I can already tell that his main areas of interest are science related so even though Little Prince is more than welcome to entertain himself otherwise, I fully expect him to want to be involved with our science projects and experiments. For all the times he’s not, I’m planning on stocking up on a lot more picture books and hands on tinker type toys for him to learn with this year.
Teaching Multiple Grades
Teaching multiple grades was a whole lot easier when one was in 1st grade and one was in preschool and the third one wasn’t even here yet! Kids grow, though, families expand and things change. A LOT. Over the years we’ve adapted, adapted, adapted to our changing circumstances: doing school during the baby’s nap time, teaching some simultaneously though not together, teaching one student while the other one played with the baby.. you name it. It’s a balancing act and it can be hard to figure out. A wise woman once told me: “You’re not a public school, it doesn’t have to look like a public school setting.” SO. TRUE.
I often wonder what teachers in one room school houses did with all the kids on so many different levels. I bet you we could learn a lot from them. As I’ve pondered what kinds of things they must have done to make it work, I’ve come up a few ideas that may help us this year. Those are:
- Teaching the “Three R’s” individually at level. By this I mean using curriculum & teaching methods that fit the child’s learning style and at their ability level and individually. I’ve scheduled a set time to work on math, but I can have the preschooler play with math blocks and the 2nd grader run through some flash cards and math facts on her own while I teach or review a concept with the 5th grader. After I set her to work on her assignment I can work one on one with the 2nd grader, teaching or reviewing a concept. After I get her started on her assignment I can sit down to work on simple counting and math concepts with the preschooler.
- Combined teaching for science, history and bible with individualized projects & assignments. We’ll be going through a science (or history or bible lesson) together as a group and then I’ll give them each different projects according to their interests and abilities. I may have Princess write an essay, draw a picture or build a model. I may have Drama Queen memorize a skit, write a song about it, or draw a picture. And so on and so forth.
- Fewer science and history lessons per week and longer time periods spent on each one. This year we’ll be doing science and history each only twice a week (on different days) but I’ve allotted an hour and a half available for each session. We won’t be doing experiments every day but this should allow for more time spent on doing experiments and creating projects that will help make what they learn more fun and memorable. And what about that hour and a half on the fifth day each week? I’ll be mixing it up with educational videos, from NASA and National Geographic and History.com, etc.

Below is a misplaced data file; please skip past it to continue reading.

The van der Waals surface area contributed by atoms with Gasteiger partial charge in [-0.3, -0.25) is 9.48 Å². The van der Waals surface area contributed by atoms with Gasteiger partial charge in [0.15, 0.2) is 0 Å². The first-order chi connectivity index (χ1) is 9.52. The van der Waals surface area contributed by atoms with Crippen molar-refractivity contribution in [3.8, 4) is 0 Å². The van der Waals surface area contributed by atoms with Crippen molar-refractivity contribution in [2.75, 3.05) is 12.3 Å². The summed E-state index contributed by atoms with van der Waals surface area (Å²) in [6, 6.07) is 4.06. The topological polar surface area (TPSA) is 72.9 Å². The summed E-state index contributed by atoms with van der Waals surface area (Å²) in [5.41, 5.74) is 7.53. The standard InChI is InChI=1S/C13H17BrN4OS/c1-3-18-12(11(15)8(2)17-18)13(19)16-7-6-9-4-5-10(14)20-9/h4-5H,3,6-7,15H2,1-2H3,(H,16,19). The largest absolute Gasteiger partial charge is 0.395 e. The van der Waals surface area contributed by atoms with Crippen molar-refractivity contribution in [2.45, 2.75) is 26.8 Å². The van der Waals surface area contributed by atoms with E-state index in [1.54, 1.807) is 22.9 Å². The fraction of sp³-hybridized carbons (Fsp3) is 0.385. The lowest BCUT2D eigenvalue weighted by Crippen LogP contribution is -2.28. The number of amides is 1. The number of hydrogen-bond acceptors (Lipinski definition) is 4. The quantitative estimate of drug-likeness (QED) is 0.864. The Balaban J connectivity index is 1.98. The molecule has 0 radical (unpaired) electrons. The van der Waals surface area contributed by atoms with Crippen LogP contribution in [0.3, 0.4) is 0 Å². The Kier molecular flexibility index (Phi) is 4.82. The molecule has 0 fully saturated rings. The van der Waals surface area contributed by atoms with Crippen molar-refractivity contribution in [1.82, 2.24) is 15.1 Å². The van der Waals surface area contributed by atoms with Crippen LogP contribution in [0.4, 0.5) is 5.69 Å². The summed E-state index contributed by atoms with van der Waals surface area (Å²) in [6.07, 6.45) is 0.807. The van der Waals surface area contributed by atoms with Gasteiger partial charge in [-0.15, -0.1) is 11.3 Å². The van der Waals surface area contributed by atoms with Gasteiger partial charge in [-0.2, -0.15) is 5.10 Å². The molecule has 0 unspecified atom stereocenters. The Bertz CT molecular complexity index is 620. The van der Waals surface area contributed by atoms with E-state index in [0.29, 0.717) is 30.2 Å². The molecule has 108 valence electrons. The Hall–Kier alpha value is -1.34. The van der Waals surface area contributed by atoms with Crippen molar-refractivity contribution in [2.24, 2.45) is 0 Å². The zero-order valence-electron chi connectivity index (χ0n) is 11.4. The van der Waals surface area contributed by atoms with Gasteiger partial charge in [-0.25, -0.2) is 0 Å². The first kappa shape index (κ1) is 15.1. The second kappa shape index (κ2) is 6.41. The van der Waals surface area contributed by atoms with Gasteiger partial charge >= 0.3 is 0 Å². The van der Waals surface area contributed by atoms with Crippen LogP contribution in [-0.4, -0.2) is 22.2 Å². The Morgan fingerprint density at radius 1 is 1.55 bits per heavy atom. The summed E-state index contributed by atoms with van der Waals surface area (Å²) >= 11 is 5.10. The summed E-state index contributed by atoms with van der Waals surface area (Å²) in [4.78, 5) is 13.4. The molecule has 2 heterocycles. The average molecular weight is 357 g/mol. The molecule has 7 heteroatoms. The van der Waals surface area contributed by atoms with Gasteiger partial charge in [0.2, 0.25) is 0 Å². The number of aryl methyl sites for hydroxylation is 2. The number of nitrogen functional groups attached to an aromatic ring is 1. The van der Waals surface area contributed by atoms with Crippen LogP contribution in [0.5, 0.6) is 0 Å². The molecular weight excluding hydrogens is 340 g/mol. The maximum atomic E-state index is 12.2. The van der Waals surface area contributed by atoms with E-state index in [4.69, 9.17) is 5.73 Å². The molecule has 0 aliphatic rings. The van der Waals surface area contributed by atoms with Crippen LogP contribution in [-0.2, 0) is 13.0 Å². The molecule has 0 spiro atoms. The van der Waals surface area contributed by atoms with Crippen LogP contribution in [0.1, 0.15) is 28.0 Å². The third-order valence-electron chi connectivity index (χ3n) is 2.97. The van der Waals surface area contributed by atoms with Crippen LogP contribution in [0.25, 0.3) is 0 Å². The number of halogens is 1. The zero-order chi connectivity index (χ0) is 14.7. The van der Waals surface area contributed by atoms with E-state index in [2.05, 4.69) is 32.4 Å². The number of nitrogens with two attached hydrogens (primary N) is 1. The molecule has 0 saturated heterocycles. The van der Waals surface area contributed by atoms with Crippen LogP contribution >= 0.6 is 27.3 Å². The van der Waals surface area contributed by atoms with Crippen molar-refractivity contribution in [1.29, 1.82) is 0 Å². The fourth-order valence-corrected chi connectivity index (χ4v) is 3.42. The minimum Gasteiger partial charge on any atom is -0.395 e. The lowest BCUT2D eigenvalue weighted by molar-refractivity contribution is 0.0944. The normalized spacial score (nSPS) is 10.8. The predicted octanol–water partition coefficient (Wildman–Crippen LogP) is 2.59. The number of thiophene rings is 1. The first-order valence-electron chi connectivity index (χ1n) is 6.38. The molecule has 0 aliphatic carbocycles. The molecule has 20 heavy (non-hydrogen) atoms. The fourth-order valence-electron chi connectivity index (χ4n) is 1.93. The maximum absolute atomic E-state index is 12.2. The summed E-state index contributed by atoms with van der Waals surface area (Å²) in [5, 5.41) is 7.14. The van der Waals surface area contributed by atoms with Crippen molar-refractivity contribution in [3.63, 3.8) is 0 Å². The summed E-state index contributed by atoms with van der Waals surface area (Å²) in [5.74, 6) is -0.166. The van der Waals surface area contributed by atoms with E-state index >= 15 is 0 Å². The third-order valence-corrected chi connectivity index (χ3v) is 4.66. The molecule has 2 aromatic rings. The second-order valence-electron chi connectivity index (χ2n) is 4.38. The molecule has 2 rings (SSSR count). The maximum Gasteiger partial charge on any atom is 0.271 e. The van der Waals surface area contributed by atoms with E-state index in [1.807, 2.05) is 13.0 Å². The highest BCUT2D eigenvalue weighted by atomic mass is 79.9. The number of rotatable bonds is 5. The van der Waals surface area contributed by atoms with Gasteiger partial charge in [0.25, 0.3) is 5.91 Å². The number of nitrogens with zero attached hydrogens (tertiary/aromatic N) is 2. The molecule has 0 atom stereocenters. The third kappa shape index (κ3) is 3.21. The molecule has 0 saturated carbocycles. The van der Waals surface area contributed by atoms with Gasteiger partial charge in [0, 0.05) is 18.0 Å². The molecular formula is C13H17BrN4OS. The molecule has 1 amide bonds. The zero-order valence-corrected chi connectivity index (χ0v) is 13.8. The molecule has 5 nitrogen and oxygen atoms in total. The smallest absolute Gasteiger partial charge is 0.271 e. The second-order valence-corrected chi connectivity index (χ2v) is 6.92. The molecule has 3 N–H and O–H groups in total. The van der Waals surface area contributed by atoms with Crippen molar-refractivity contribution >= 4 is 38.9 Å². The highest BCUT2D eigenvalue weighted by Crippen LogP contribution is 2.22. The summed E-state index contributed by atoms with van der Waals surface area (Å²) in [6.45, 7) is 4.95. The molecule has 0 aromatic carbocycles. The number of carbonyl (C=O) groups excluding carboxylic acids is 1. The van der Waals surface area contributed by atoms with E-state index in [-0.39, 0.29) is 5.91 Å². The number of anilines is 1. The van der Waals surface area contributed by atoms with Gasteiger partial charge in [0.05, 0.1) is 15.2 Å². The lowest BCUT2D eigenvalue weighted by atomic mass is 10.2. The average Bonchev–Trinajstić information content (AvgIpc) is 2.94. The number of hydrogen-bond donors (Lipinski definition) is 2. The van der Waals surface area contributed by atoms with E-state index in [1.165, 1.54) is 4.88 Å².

- Four year olds still need naps. They don’t want to. They don’t think they do. But they do need to lay down and rest at the very least. But he won’t if he thinks we’re all doing something he’s missing out on. The solution? An hour of quiet reading time after lunch. He has to lay down in his room. The girls have to lay down and read for an hour for required reading. It’s a win/win.
I imagine one room schoolhouses didn’t have preschoolers. I can’t imagine what they’d have done with them without dvd players and legos! Teaching the two different grades last year with a preschooler under foot was a challenge but we made it and both of the girls actually had some pretty major successes, too. This year will hopefully go a little bit smoother since I know I can do it, Little Prince is a little LESS little and I’ve adjusted our approach a little to accommodate where we’re at right now. Here’s hoping anyway – right??
Now it’s your turn.
I want to know what you’ve learned about teaching multiple grades. Or have struggled with. Or if you have any questions or tips. You can write a post about this or about your “students” or an all-in-one post about everything. You can even link up a post you’ve already written so long as it’s on topic and links back here. See how easy going I am? Everything links up on the same linky list on yesterday’s post. You can also list your blog on the homeschool blog linky or list a post with curriculum for sale.
Here’s a link to the main carnival post (with the linkies).
Here’s a link to yesterday’s post about planning & scheduling.
Here’s a link to Wednesday’s post, “Our School Day.”
Here’s a link to Thursday’s post, “Our Curriculum.”
[…] Back To (Home) School: My Students; Teaching Multiple Grades & Learning Styles posted at A Classic Housewife in a Modern World. The Museum of Flight, Seattle, WA […]
What I’ve learned teaching multiple grades:
Older ones can help with younger one.
Highschoolers can get up much earlier than the rest of the family to do school work so that they are available the rest of the day to help mom, help siblings, or work a part time job.
Do as much as possible as a family.
Do reading and math first. After that, don’t watch the clock. Let the children’s interests lead.
You have a beautiful site.
Good point about each child being unique. Someone once said something very smart to me. She said, “You have to realize that your children aren’t really just your ‘children.’ They’re little ‘people.'”